By Brian Tobia, Games News Service
PORT MORESBY, July 13 – Papua New Guinea’s fifth-place overall finish in the Port Moresby 2015 Pacific Games shooting competition is the beginning of a new era for the sport in PNG.
The Games helped to measure the progress of PNG shooters in a sport that has been dormant for many years in the country, and was revived only 12 months ago. There are now big plans for developing shooting in PNG.
A least that is the vision of a long-time shooter at the Port Moresby Shooting Club, veteran Air Niugini pilot and member of the PNG men’s shotgun team, Andy Wanma.
The chief executive officer of LinkPNG, a subsidiary of Air Niugini, has been shooting since his childhood in Manus province.
“Firearms and I started many years ago when I was a little boy following my uncles and going hunting for birds, cuscus and wild boars. I guess I got affiliated with firearms at an early age from high school,” Wanma said.
Firearms remained part of his life while he studied physics and mathematics at the University of Papua New Guinea, before enlisting in the PNG Defence Force, where he spent 10 years.
“When I became a civilian I joined the Port Moresby Shooting Club and have continued shooting for 22 years now,” Wanma said.
“I shot mostly rifles and pistols and just took up shotgun in the last seven months. For me, this particular sport is new but interesting. We travelled to and from Brisbane in the last seven months for coaching at the Brisbane Gun Club.”
Team PNG performed adequately in shotgun but extremely well in pistol at Port Moresby 2015, with the women’s team winning one gold, two silver and three bronze medals.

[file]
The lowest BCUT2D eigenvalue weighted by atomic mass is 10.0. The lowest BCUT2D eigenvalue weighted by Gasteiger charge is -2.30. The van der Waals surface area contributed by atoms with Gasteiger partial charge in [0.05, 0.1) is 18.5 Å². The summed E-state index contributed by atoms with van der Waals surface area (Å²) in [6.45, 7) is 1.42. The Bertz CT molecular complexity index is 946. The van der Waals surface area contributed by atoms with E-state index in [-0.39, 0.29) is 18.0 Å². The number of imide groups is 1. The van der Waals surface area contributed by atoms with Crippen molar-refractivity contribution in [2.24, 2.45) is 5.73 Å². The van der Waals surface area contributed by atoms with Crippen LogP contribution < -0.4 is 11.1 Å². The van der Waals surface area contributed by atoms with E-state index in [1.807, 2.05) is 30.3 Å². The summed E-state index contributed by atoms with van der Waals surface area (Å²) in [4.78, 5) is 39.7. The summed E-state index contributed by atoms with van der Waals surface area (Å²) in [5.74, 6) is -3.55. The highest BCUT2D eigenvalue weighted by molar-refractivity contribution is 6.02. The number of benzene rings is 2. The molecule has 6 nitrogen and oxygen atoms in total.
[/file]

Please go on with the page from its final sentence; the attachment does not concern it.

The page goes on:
Wanma said the Games enabled the Port Moresby Shooting Club to recruit young talent into the club that has been in existence for nearly 40 years, but which had seen little activity in the past 15 years.
“We revived it in the last 12 months and we hope that the Pacific Games will give us publicity for us to attract new members. All in all, we managed not to come at the bottom and this is encouraging for PNG. We have few juniors taking up the sport and we would like to encourage more juniors to join,” said Wanma.
One barrier to gaining new participants in shooting is the expense of the sport, with members being required to buy guns and the ammunition that comes with them.
“The future of the sport will be determined by new membership. No members means no club, no participation and the sport dies. We need new members in pistol, shotgun and rifle. Rifle is dormant at the moment so we are trying to revive it. It’s a rewarding sport and shot around the region,” Wanma said.
“The Games Organising Committee has invested significantly by building new infrastructure and we hope to raise our profile a bit more.”
Wamna also advised those carrying weapons for security, just not for sport, to become members.
“A lot of people in PNG carry weapons for security but about 90 per cent of them do not know how to use them. We encourage them to come and join the club and we can coach them how to use the weapons properly,” Wanma said.